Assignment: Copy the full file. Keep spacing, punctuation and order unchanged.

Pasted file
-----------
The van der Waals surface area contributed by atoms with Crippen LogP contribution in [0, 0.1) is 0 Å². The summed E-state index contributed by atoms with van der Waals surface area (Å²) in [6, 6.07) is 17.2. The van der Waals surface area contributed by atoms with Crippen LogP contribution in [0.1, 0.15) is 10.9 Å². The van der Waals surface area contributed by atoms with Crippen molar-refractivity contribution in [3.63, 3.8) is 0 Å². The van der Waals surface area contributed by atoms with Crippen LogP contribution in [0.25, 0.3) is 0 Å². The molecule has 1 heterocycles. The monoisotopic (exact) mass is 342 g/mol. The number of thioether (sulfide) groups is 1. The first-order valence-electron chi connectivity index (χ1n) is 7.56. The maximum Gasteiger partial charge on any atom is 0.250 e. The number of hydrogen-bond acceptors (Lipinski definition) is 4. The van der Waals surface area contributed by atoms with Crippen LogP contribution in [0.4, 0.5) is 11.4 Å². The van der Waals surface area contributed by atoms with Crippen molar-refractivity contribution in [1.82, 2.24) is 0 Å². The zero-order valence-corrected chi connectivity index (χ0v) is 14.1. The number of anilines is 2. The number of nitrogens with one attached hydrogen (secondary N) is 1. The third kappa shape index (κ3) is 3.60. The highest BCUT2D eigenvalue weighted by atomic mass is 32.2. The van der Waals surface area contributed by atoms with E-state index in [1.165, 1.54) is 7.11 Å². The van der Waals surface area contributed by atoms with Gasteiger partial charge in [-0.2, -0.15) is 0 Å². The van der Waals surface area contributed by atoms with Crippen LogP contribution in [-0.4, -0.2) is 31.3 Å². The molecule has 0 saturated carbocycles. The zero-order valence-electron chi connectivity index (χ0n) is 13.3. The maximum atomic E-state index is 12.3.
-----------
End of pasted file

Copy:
The van der Waals surface area contributed by atoms with Crippen LogP contribution in [0, 0.1) is 0 Å². The summed E-state index contributed by atoms with van der Waals surface area (Å²) in [6, 6.07) is 17.2. The van der Waals surface area contributed by atoms with Crippen LogP contribution in [0.1, 0.15) is 10.9 Å². The van der Waals surface area contributed by atoms with Crippen molar-refractivity contribution in [3.63, 3.8) is 0 Å². The van der Waals surface area contributed by atoms with Crippen LogP contribution in [0.25, 0.3) is 0 Å². The molecule has 1 heterocycles. The monoisotopic (exact) mass is 342 g/mol. The number of thioether (sulfide) groups is 1. The first-order valence-electron chi connectivity index (χ1n) is 7.56. The maximum Gasteiger partial charge on any atom is 0.250 e. The number of hydrogen-bond acceptors (Lipinski definition) is 4. The van der Waals surface area contributed by atoms with Crippen LogP contribution in [0.4, 0.5) is 11.4 Å². The van der Waals surface area contributed by atoms with Crippen molar-refractivity contribution in [1.82, 2.24) is 0 Å². The zero-order valence-corrected chi connectivity index (χ0v) is 14.1. The number of anilines is 2. The number of nitrogens with one attached hydrogen (secondary N) is 1. The third kappa shape index (κ3) is 3.60. The highest BCUT2D eigenvalue weighted by atomic mass is 32.2. The van der Waals surface area contributed by atoms with E-state index in [1.165, 1.54) is 7.11 Å². The van der Waals surface area contributed by atoms with Gasteiger partial charge in [-0.2, -0.15) is 0 Å². The van der Waals surface area contributed by atoms with Crippen LogP contribution in [-0.4, -0.2) is 31.3 Å². The molecule has 0 saturated carbocycles. The zero-order valence-electron chi connectivity index (χ0n) is 13.3. The maximum atomic E-state index is 12.3.